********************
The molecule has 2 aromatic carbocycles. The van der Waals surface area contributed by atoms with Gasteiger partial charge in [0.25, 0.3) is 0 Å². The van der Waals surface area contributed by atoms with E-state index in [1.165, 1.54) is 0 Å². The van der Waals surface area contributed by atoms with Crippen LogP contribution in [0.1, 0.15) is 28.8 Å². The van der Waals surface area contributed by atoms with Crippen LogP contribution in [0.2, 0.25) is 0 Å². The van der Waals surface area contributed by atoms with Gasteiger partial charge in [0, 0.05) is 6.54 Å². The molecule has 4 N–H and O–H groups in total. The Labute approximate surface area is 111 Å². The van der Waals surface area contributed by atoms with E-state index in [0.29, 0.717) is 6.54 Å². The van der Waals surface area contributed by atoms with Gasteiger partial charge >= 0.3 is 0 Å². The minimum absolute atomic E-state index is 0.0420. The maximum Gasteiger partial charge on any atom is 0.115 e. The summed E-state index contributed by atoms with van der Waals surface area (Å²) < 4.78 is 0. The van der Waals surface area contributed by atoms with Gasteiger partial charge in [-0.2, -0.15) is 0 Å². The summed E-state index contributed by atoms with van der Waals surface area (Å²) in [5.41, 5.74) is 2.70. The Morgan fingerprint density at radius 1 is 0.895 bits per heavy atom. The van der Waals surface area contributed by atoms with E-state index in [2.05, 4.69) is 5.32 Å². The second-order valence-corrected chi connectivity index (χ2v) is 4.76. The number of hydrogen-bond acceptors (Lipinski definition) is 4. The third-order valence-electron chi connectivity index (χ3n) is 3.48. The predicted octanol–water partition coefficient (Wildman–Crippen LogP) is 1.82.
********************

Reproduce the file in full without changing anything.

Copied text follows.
The molecule has 2 aromatic carbocycles. The van der Waals surface area contributed by atoms with Gasteiger partial charge in [0.25, 0.3) is 0 Å². The van der Waals surface area contributed by atoms with E-state index in [1.165, 1.54) is 0 Å². The van der Waals surface area contributed by atoms with Crippen LogP contribution in [0.1, 0.15) is 28.8 Å². The van der Waals surface area contributed by atoms with Crippen LogP contribution in [0.2, 0.25) is 0 Å². The van der Waals surface area contributed by atoms with Gasteiger partial charge in [0, 0.05) is 6.54 Å². The molecule has 4 N–H and O–H groups in total. The Labute approximate surface area is 111 Å². The van der Waals surface area contributed by atoms with E-state index in [0.29, 0.717) is 6.54 Å². The van der Waals surface area contributed by atoms with Gasteiger partial charge >= 0.3 is 0 Å². The minimum absolute atomic E-state index is 0.0420. The maximum Gasteiger partial charge on any atom is 0.115 e. The summed E-state index contributed by atoms with van der Waals surface area (Å²) < 4.78 is 0. The van der Waals surface area contributed by atoms with Gasteiger partial charge in [-0.2, -0.15) is 0 Å². The summed E-state index contributed by atoms with van der Waals surface area (Å²) in [5.41, 5.74) is 2.70. The Morgan fingerprint density at radius 1 is 0.895 bits per heavy atom. The van der Waals surface area contributed by atoms with E-state index in [2.05, 4.69) is 5.32 Å². The second-order valence-corrected chi connectivity index (χ2v) is 4.76. The number of hydrogen-bond acceptors (Lipinski definition) is 4. The third-order valence-electron chi connectivity index (χ3n) is 3.48. The predicted octanol–water partition coefficient (Wildman–Crippen LogP) is 1.82.